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Locking in the COVID-19 Digitalisation Gains

The following has been adapted from a speech by GovTech chief executive Kok Ping Soon to an audience of CIOs at a STACK-X event on 25 March 2021

Lessons from COVID

The past year has been marked by discontinuities and disruption in all aspects of our lives – work, home, school and social.  In many ways, it has been a period of profound learning, adjustment and adaptation.  Though the pandemic has been disruptive, it has also underscored the potential and value of digital technology in nearly every segment of society.  More than anything else, digital technology has played a critical role in our fight against COVID-19.

For example, Singapore health authorities reduced the time taken by more than 50% to identify and quarantine a close contact, from 4 days to less than 1.5 days. This was achieved through the development and use of TraceTogether and SafeEntry, applications that GovTech developed to support manual contact tracing.  The WhatsApp channel delivers regular updates to 1.2 million subscribers in their preferred language to keep them informed of the situation.  And of course, technology has allowed us to keep in touch with loved ones and to conduct business, via virtual meetings.

However, it has not been an easy year for CIOs.  On one hand, with demand shrinking, CIOs faced pressures to cut costs and stop new projects.  At the same time, they need to rapidly scale up technology enablers to support remote working and new digital business models in order to survive. At the height of COVID-19 last year, many of us would have received an image on WhatsApp asking people who led the digital transformation of their company.  COVID-19 may have forced CIOs to be reactive initially, but a year on I hope many will have shifted from a survival defensive mode to an opportunity-seeking offensive mode.

Locking in Gains

Such a shift is necessary because COVID-19 has helped reduce years’ worth of effort needed to drive digital transformation.  A McKinsey study last year said that we have leapt five years forward in consumer and business digital adoption in just a matter of eight weeks.  CIOs should lock in these gains and resist the temptation to revert to old ways of doing things.  Doing so requires three pivots that CIOs must spearhead in their organisations.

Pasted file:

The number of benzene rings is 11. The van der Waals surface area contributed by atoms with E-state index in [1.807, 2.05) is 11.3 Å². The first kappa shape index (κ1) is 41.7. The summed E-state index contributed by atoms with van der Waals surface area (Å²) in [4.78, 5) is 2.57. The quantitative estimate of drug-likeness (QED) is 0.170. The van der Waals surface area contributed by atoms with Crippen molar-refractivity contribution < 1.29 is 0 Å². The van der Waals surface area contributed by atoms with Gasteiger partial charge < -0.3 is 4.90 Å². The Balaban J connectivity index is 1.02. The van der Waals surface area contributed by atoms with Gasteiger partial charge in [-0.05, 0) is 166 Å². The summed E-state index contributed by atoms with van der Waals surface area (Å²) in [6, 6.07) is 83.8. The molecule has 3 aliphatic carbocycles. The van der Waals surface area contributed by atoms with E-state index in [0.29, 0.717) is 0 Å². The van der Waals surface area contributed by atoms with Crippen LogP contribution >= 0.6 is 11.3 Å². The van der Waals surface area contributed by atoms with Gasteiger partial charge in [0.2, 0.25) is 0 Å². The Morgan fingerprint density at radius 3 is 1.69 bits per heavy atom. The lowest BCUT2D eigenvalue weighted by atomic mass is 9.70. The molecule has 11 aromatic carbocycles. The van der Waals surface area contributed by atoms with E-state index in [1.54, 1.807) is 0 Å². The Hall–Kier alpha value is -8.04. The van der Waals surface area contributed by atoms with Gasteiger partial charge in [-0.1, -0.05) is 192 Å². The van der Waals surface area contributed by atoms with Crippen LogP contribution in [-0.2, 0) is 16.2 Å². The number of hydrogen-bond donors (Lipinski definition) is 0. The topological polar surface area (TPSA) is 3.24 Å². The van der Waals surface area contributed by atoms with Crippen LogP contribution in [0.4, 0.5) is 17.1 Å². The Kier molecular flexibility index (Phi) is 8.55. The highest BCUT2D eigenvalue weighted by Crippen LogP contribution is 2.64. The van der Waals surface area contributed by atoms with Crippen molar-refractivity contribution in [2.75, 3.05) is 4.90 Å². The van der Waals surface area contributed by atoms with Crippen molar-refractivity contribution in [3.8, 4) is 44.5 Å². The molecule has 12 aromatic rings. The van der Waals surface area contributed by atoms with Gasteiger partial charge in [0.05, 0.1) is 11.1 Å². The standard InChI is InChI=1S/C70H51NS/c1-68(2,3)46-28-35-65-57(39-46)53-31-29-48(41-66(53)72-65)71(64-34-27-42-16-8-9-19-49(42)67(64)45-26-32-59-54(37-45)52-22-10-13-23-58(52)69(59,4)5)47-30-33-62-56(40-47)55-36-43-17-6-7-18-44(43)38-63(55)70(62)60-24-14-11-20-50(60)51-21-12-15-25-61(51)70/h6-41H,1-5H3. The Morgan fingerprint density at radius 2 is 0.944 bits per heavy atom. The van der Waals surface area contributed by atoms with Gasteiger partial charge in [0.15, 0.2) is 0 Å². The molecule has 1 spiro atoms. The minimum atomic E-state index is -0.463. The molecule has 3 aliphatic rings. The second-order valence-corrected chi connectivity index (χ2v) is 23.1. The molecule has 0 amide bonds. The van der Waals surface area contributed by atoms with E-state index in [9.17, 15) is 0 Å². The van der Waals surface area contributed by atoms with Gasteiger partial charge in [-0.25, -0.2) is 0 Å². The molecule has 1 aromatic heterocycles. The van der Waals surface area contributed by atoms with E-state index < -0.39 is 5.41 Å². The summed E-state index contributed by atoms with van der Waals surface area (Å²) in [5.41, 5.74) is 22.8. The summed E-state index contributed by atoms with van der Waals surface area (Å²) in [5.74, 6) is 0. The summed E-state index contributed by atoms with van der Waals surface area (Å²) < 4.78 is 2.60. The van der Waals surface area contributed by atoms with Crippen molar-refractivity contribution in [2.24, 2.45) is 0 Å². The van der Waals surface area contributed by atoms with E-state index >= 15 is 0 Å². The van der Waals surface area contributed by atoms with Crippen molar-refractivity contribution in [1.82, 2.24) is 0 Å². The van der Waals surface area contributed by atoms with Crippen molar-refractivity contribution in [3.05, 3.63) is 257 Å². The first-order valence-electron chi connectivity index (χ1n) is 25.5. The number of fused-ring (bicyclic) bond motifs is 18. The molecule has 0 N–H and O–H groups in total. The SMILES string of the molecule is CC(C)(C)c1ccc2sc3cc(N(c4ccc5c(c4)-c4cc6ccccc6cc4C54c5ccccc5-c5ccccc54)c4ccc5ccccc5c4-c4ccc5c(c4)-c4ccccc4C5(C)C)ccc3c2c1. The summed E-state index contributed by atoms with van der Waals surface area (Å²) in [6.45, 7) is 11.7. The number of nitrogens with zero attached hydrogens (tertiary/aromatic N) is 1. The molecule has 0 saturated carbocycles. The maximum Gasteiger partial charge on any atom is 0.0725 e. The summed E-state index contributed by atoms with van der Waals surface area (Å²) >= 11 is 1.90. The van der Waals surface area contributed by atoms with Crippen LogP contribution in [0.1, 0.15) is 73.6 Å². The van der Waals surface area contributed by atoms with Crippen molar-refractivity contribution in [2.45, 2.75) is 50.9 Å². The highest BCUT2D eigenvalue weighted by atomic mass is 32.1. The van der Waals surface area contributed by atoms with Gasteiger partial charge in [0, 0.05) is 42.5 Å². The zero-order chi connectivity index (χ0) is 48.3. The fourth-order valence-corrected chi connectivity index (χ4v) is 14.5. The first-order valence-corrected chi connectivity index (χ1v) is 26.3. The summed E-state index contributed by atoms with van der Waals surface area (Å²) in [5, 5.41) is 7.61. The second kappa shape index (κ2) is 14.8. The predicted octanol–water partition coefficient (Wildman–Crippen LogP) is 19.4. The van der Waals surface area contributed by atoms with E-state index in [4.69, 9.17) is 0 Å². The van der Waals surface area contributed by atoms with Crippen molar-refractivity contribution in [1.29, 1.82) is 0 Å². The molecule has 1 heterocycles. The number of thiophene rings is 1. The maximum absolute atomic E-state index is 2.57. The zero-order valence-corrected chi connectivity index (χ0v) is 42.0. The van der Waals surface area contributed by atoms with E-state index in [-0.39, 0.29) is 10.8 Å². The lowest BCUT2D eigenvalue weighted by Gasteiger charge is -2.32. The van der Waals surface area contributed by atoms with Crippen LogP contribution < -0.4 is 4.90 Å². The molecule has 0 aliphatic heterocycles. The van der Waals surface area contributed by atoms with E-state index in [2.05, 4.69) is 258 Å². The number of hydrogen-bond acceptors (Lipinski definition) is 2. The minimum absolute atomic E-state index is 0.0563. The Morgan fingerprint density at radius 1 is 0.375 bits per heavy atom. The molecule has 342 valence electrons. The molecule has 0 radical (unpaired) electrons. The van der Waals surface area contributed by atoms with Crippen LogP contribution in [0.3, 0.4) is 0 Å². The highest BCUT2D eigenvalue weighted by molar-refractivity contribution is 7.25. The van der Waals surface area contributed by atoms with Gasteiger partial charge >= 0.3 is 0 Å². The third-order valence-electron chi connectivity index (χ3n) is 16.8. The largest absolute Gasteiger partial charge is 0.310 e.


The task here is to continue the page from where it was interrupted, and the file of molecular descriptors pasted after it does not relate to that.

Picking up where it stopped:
Digital First

Firstly, be Digital First by shifting more physical business processes to digital delivery. Having experienced the convenience and understood the possibilities offered by digital technology, consumers and businesses will demand increasingly high-quality digital options.

Do more to make digital services easy to use and seamless. Avoid the temptation of applying a ‘digital lipstick’ on a legacy process. For example, many restaurants have stopped giving out menus for dine-in service to minimise contact.  You are asked to scan a QR code for the menu which, as it turns out, is nothing more than a PDF copy of the old menu.  You still need to get a server to take your order.  This is digitisation and not digitalisation. 

At GovTech, we are striving to digitalise all government services.  Today, 95% of government transactions can be completed digitally from end-to-end – paperless, cashless and presence-less.  Registering your newborn and getting the baby bonus is now fully digital.  Getting a license to set up a business is also fully digital.  Booking an appointment for your COVID-19 vaccination is done digitally.  And when you are done, a digital copy of your vaccination certificate is in your HealthHub account.

Our Digital Platforms are open to support the private sector’s digitalisation efforts. SingPass, which is Singapore’s national digital identity platform, now provides seamless and secure access to over 1,400 digital services by 340 public and even private sector organisations such as Prudential (an insurance company) and OCBC (a bank).  With SingPass’ MyInfo function, businesses can offer “one-click” registration and perform e-Know Your Customer (e-KYC). With its Login function, businesses can authenticate their users with high assurance, without the need to operate their own systems.  And with Digital Signing, users can now electronically sign contracts and legal documents, allowing transactions to be completed in a presence-less environment.

Cloud First

Secondly, CIOs should lock in the use of cloud and microservice-based architecture in developing their applications. A cloud-first strategy has been instrumental in our ability to quickly roll out COVID-19 digital solutions.  Postmaster, the backend platform for the WhatsApp channel, was built using Twilio’s SMS platform. Our COVID-19 chatbot uses Google’s Dialogue Flow. The TraceTogether App is built on Google’s Firebase mobile platform.  And the series of GoWhere websites and SafeEntry were built on AWS to enable reusability and scalability.